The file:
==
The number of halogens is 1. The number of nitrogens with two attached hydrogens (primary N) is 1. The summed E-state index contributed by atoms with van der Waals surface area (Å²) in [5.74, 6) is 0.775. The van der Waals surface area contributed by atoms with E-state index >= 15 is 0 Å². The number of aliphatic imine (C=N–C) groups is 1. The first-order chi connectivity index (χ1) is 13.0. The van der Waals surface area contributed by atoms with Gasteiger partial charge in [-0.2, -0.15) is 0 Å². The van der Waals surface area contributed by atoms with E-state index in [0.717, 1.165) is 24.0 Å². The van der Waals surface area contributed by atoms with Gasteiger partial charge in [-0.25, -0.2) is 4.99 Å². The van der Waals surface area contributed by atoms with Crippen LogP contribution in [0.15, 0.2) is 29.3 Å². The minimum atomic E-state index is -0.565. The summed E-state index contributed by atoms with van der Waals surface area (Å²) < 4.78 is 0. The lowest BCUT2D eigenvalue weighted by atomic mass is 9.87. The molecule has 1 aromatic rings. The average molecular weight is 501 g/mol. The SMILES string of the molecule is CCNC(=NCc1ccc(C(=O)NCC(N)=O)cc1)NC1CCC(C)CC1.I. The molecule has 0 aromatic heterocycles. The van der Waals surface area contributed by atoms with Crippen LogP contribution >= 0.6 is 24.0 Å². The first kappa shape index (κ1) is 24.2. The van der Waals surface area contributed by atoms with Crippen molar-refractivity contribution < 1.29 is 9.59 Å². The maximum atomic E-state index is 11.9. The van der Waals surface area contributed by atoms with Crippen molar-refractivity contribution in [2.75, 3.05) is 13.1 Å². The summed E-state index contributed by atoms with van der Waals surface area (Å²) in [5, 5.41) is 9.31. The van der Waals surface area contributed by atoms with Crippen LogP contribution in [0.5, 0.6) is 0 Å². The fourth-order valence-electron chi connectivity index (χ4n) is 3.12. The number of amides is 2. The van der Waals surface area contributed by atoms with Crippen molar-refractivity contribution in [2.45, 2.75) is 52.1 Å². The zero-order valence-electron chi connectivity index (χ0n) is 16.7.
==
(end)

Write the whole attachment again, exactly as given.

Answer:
The number of halogens is 1. The number of nitrogens with two attached hydrogens (primary N) is 1. The summed E-state index contributed by atoms with van der Waals surface area (Å²) in [5.74, 6) is 0.775. The van der Waals surface area contributed by atoms with E-state index >= 15 is 0 Å². The number of aliphatic imine (C=N–C) groups is 1. The first-order chi connectivity index (χ1) is 13.0. The van der Waals surface area contributed by atoms with Gasteiger partial charge in [-0.2, -0.15) is 0 Å². The van der Waals surface area contributed by atoms with E-state index in [0.717, 1.165) is 24.0 Å². The van der Waals surface area contributed by atoms with Gasteiger partial charge in [-0.25, -0.2) is 4.99 Å². The van der Waals surface area contributed by atoms with Crippen LogP contribution in [0.15, 0.2) is 29.3 Å². The minimum atomic E-state index is -0.565. The summed E-state index contributed by atoms with van der Waals surface area (Å²) < 4.78 is 0. The lowest BCUT2D eigenvalue weighted by atomic mass is 9.87. The molecule has 1 aromatic rings. The average molecular weight is 501 g/mol. The SMILES string of the molecule is CCNC(=NCc1ccc(C(=O)NCC(N)=O)cc1)NC1CCC(C)CC1.I. The molecule has 0 aromatic heterocycles. The van der Waals surface area contributed by atoms with Crippen LogP contribution >= 0.6 is 24.0 Å². The first kappa shape index (κ1) is 24.2. The van der Waals surface area contributed by atoms with Crippen molar-refractivity contribution < 1.29 is 9.59 Å². The maximum atomic E-state index is 11.9. The van der Waals surface area contributed by atoms with Crippen molar-refractivity contribution in [2.75, 3.05) is 13.1 Å². The summed E-state index contributed by atoms with van der Waals surface area (Å²) in [5, 5.41) is 9.31. The van der Waals surface area contributed by atoms with Crippen LogP contribution in [0.5, 0.6) is 0 Å². The fourth-order valence-electron chi connectivity index (χ4n) is 3.12. The number of amides is 2. The van der Waals surface area contributed by atoms with Crippen molar-refractivity contribution in [2.45, 2.75) is 52.1 Å². The zero-order valence-electron chi connectivity index (χ0n) is 16.7.